In contrast to Viagra and Levitra, which last about four hours, Cialis reportedly lasts up to 12 hours and does not need to be taken on an empty stomach.

In one study of 215 men who were randomized on each drug in succession, 66 percent expressed a preference for Cialis, and 33 percent preferred Viagra.

Side notes

Notable side effects from taking this class of medications include the original effect of low blood pressure, altered blue-green vision, with the most common symptoms being headache, dizziness and flushing. Some men develop flu like symptoms or back pain.

Blue vision occurs in approximately three percent of the men who take Viagra, and disappears spontaneously after a few hours.Long term effects on vision are unknown.

In addition to nitrates, the consumption of alcohol should be avoided when taking ED medications  in order to avoid dangerously low blood pressure levels.

Levitra may be linked to causing problems in men already taking medication for heart arrhythmias and should be avoided in those cases.

Rarely, sudden hearing loss may occur in administration of this class of drug. While only 29 cases have been reported out of all known trials, the FDA placed hearing loss as a known risk of the phosphodiesterase class of medications.

As you have no doubt heard in the advertisements, a medical emergency stemming from the use of these drugs is priapism, an erection lasting more than six hours. Most priapism can be reversed non-surgically, but after 48 hours, irreversible fibrosis occurs and surgery is required.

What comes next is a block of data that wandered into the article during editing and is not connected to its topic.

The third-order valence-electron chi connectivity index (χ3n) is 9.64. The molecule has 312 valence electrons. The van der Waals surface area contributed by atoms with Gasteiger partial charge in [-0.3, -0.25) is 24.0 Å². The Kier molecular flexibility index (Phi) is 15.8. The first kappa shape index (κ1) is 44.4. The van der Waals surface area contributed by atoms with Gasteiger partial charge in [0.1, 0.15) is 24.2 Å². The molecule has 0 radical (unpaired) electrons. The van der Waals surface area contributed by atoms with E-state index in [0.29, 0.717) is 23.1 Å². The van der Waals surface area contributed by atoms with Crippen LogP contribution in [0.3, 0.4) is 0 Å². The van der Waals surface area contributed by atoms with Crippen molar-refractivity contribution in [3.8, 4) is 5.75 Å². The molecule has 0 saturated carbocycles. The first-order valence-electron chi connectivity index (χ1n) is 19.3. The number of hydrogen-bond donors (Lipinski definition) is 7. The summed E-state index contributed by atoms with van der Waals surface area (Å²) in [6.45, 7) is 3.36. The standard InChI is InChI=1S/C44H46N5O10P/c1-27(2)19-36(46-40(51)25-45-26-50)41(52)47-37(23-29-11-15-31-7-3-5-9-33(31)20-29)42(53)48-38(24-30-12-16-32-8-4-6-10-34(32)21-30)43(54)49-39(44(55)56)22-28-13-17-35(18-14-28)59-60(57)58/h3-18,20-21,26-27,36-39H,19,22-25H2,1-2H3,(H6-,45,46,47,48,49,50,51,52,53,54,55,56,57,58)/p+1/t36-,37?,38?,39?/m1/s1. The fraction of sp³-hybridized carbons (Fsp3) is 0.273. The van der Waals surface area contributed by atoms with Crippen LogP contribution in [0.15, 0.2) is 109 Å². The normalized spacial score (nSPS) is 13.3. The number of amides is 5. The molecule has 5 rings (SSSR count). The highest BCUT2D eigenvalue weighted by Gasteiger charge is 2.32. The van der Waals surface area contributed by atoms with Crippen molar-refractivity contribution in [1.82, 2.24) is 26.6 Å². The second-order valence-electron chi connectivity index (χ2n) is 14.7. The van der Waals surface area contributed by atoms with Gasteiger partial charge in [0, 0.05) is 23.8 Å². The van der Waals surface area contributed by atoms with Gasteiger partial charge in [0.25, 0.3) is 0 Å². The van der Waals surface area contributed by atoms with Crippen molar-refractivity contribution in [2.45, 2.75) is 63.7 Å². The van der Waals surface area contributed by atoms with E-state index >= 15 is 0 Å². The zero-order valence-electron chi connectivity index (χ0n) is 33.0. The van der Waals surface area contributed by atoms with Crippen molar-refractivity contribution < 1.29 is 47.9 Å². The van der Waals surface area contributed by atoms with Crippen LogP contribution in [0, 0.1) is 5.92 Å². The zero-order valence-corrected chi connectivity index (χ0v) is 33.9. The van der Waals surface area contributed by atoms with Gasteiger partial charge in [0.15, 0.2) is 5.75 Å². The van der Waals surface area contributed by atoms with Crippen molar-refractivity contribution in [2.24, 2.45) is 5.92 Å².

Some health professionals worry that the Viagra class of drugs is used as a cure-all panacea for the wide array of medical and psychological issues that can contribute to erectile dysfunction. 


Formerly the only permanent option, surgical treatment of erectile dysfunction is now reserved for men who cannot use pharmaceutical options due to cardiac problems, or men who do not respond to pharmaceutical options.

Patients with structural abnormalities of the penis, such as internal scarring associated with Peyronie’s disease, may need a surgical device to function normally.

Implantation devices that cause a permanent erection, but mobile state were developed several decades ago, and despite the obvious drawbacks, reliability is excellent, with few complications occurring.

Inflatable prosthesis more accurately mimic the properties of the normal penis. Patients reportedly prefer the inflatable prosthesis over other surgical alternatives. Surgical options may be covered by insurance and range from $2,000-$10,000.

Some of the oldest therapies include drugs injected directly into the spongy tissue of the penis, vacuum devices and drugs applied directly to the urethra. While effective, the most commonly reported side effect was severe localized pain. Fortunately, these methodologies are rarely used today.

Herbs and supplements

While a healthy diet and natural foods can help with sexual health, herbal medications and supplements should not be used as a direct treatment for erectile dysfunction. Unknown amounts and mixtures of drugs such as yohimbine can result in dangerous side effects if used unmonitored, and the patient runs the risk of ignoring an important underlying diagnosis.

Get it checked out

Erectile dysfunction should always be evaluated by a doctor in order to rule out underlying issues first, including medical problems such as low testosterone, side effects from other drugs, diabetes, atherosclerosis, blood pressure, depression, anxiety and psychological issues.

So if you or your partner suffers from ongoing erectile dysfunction, don't ignore it hoping it will go away. Talk to your doctor.

Reviewed by: 
Review Date: 
March 9, 2012
Last Updated:
March 20, 2012